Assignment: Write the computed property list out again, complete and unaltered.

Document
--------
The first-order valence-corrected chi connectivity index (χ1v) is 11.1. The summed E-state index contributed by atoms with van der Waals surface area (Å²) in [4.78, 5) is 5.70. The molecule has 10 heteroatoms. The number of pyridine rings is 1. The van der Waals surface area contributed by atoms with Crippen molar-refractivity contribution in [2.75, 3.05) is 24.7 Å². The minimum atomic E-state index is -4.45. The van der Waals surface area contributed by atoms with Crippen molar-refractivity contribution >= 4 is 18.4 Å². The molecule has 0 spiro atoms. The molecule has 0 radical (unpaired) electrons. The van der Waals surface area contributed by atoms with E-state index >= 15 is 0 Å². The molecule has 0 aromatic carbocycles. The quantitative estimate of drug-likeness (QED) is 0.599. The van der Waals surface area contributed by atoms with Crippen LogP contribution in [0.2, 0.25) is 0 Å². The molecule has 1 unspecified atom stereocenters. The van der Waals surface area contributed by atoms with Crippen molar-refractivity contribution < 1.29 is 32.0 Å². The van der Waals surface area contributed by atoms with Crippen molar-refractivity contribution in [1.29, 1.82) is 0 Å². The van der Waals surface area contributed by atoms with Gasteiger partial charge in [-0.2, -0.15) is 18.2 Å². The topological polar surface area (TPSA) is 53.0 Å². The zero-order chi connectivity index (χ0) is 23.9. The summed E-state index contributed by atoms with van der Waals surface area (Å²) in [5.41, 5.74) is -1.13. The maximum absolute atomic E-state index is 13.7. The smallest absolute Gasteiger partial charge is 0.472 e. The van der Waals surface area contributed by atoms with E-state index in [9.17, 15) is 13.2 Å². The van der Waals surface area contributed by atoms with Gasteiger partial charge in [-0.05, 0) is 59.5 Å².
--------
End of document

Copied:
The first-order valence-corrected chi connectivity index (χ1v) is 11.1. The summed E-state index contributed by atoms with van der Waals surface area (Å²) in [4.78, 5) is 5.70. The molecule has 10 heteroatoms. The number of pyridine rings is 1. The van der Waals surface area contributed by atoms with Crippen molar-refractivity contribution in [2.75, 3.05) is 24.7 Å². The minimum atomic E-state index is -4.45. The van der Waals surface area contributed by atoms with Crippen molar-refractivity contribution >= 4 is 18.4 Å². The molecule has 0 spiro atoms. The molecule has 0 radical (unpaired) electrons. The van der Waals surface area contributed by atoms with E-state index >= 15 is 0 Å². The molecule has 0 aromatic carbocycles. The quantitative estimate of drug-likeness (QED) is 0.599. The van der Waals surface area contributed by atoms with Crippen LogP contribution in [0.2, 0.25) is 0 Å². The molecule has 1 unspecified atom stereocenters. The van der Waals surface area contributed by atoms with Crippen molar-refractivity contribution < 1.29 is 32.0 Å². The van der Waals surface area contributed by atoms with Crippen molar-refractivity contribution in [1.29, 1.82) is 0 Å². The van der Waals surface area contributed by atoms with Gasteiger partial charge in [-0.2, -0.15) is 18.2 Å². The topological polar surface area (TPSA) is 53.0 Å². The zero-order chi connectivity index (χ0) is 23.9. The summed E-state index contributed by atoms with van der Waals surface area (Å²) in [5.41, 5.74) is -1.13. The maximum absolute atomic E-state index is 13.7. The smallest absolute Gasteiger partial charge is 0.472 e. The van der Waals surface area contributed by atoms with E-state index in [9.17, 15) is 13.2 Å². The van der Waals surface area contributed by atoms with Gasteiger partial charge in [-0.05, 0) is 59.5 Å².